egardless of industry or business entity, every business must pay taxes. However, the type of taxes you’re required to pay—and how often you pay them—varies widely based on several factors. Whether you’re new to the process or simply could use a refresh, here are the top three things to consider when filing your small business taxes in 2022.
1. Business structure is key for small business tax filing
When starting a business, one of the most important things to consider from a legal and tax perspective is what kind of business entity or structure you wish to create. Why? Because it determines the type of income tax you’ll need to file in addition to your tax rates.
The five most common business structures are:
- Sole proprietorships. Contractors, freelancers, and unincorporated businesses typically use this business structure. As a sole proprietor, you are responsible for reporting taxes to the IRS on your personal tax returns.
- Partnerships. A partnership has the same legal structure as a sole proprietorship, but it allows for two or more owners. Instead of paying income tax, a partnership must file an annual information return. Each partner must also report their share of the business’s income and losses on their personal tax return.
- C-Corporations. The IRS recognizes a C-Corporation as a separate tax-paying entity for federal income tax purposes. Profits are distributed among shareholders, and special tax deductions may also apply.
- S-Corporations. An S-Corporation shields multiple owners from liability and allows shareholders to report pass-through income on their personal tax returns. Certain institutions, such as financial companies, are ineligible for S Corporation status.
- Limited Liability Companies (LLCs). The IRS treats an LLC as a corporation, partnership, or disregarded entity (i.e., part of the LLC’s owner’s tax return) depending on elections made and the number of members it has. Given that LLC regulations vary by state, make sure to check the Secretary of State or other business gateway website in the state where you formed your LLC.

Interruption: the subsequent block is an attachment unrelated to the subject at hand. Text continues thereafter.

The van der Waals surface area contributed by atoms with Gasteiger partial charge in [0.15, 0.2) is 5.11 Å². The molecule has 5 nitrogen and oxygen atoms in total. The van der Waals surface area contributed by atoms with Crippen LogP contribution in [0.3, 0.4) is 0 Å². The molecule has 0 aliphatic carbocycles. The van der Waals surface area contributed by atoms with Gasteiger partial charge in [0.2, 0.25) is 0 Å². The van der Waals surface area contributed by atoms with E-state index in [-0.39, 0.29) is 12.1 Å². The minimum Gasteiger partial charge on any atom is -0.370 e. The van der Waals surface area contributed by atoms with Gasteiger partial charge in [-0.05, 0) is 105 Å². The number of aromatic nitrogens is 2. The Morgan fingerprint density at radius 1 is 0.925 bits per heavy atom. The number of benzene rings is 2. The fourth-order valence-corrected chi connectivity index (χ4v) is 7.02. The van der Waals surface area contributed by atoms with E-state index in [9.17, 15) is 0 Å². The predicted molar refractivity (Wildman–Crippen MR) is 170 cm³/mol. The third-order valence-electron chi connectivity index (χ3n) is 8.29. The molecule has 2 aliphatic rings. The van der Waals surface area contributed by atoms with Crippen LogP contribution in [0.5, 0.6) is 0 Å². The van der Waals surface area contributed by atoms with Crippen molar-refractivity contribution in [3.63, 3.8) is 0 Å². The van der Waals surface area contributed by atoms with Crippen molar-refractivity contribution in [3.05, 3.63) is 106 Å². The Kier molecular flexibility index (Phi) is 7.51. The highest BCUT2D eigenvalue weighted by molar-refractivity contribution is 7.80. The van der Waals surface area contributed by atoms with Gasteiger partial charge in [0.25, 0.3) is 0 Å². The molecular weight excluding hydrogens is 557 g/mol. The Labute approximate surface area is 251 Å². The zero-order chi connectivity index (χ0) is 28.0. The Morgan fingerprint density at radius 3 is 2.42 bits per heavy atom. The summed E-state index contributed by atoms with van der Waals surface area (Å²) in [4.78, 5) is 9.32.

2. The amount you owe varies by tax type and rate
Depending on your business structure, you may be responsible for paying some types of taxes and not others.
The most common taxes paid by small businesses include:
- Income tax. Income taxes usually make up the most substantial portion of taxes owed if your business made a profit during the year.
- Estimated taxes. Estimated taxes include income tax, self-employment tax, and alternative minimum tax. Salaried workers can avoid paying the estimated tax by increasing their withholding through their employer.
- Employment taxes (also called payroll taxes). These taxes include social security and medicare taxes, federal income tax withholding, and federal unemployment tax for your employees.
- Self-employment taxes. Self-employment taxes cover your social security and medicare taxes if you work for yourself.
- Excise taxes. Excise taxes vary based on various factors, such as the kind of business you operate, the equipment you use, or the products you sell.
In addition, you may also owe state and local taxes, sales tax for certain products or services, and property taxes on real estate and equipment.
3. Stay organized about your business finances
Next year, set yourself up for a faster and easier tax return by maintaining an organized record of your business transactions. You’ll thank yourself later if you do the following throughout the year:
- Keep your receipts. Keep an electronic or paper record of your receipts.
- Input your invoices on time. Process your invoices and enter them into your general ledger. Using Quickbooks or Xero can make this process easier – and you’re in luck: with a Novo banking account, you can natively integrate your business checking with either software.
- Keep a general ledger. Reconcile your bank statements regularly, ideally on a monthly basis. It’s much more convenient to do so immediately after receiving your monthly banking statement than to attempt to wade through multiple bank statements when tax season rolls around.
- Stay on top of your financials. Maintaining your income statement, balance sheet, and depreciation schedule through the year will enable you to plan ahead and avoid unpleasant surprises come tax time.
- Pay attention to important dates. Mark dates in your calendar, such as when quarterly taxes are due if your income exceeds a certain level. If you have employees, mark the deadline by which they need to have received their W-2s or 1099s.
Looking for more information on how to file taxes for your small business? Be sure to visit the IRS website—and don’t forget to check out your state and local government websites. Knowing how to file your taxes properly will help you avoid getting your business into trouble and can reduce the stress of tax season.